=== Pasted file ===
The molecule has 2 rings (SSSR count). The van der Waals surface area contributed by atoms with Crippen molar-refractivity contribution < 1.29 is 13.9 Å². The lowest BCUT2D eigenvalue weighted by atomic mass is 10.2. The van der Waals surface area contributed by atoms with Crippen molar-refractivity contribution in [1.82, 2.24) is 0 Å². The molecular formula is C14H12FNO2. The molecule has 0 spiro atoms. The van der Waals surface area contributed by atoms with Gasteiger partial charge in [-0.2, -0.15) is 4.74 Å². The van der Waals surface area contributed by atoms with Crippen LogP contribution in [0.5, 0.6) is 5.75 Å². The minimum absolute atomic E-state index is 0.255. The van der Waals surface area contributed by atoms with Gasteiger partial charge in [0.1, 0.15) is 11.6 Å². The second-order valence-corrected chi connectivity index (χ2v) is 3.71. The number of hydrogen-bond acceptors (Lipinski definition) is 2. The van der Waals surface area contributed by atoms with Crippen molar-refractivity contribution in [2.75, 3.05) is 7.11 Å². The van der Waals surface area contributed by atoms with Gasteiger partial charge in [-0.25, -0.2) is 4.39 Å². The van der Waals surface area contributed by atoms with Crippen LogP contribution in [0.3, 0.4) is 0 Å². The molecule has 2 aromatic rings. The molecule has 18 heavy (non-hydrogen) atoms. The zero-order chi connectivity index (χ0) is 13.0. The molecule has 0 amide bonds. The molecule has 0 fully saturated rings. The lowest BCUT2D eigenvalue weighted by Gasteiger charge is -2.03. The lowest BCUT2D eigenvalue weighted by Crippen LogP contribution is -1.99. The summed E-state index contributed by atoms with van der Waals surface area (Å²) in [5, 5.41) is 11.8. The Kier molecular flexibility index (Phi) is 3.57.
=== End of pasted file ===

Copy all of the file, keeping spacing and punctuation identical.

The molecule has 2 rings (SSSR count). The van der Waals surface area contributed by atoms with Crippen molar-refractivity contribution < 1.29 is 13.9 Å². The lowest BCUT2D eigenvalue weighted by atomic mass is 10.2. The van der Waals surface area contributed by atoms with Crippen molar-refractivity contribution in [1.82, 2.24) is 0 Å². The molecular formula is C14H12FNO2. The molecule has 0 spiro atoms. The van der Waals surface area contributed by atoms with Gasteiger partial charge in [-0.2, -0.15) is 4.74 Å². The van der Waals surface area contributed by atoms with Crippen LogP contribution in [0.5, 0.6) is 5.75 Å². The minimum absolute atomic E-state index is 0.255. The van der Waals surface area contributed by atoms with Gasteiger partial charge in [0.1, 0.15) is 11.6 Å². The second-order valence-corrected chi connectivity index (χ2v) is 3.71. The number of hydrogen-bond acceptors (Lipinski definition) is 2. The van der Waals surface area contributed by atoms with Crippen molar-refractivity contribution in [2.75, 3.05) is 7.11 Å². The van der Waals surface area contributed by atoms with Gasteiger partial charge in [-0.25, -0.2) is 4.39 Å². The van der Waals surface area contributed by atoms with Crippen LogP contribution in [0.3, 0.4) is 0 Å². The molecule has 2 aromatic rings. The molecule has 18 heavy (non-hydrogen) atoms. The zero-order chi connectivity index (χ0) is 13.0. The molecule has 0 amide bonds. The molecule has 0 fully saturated rings. The lowest BCUT2D eigenvalue weighted by Gasteiger charge is -2.03. The lowest BCUT2D eigenvalue weighted by Crippen LogP contribution is -1.99. The summed E-state index contributed by atoms with van der Waals surface area (Å²) in [5, 5.41) is 11.8. The Kier molecular flexibility index (Phi) is 3.57.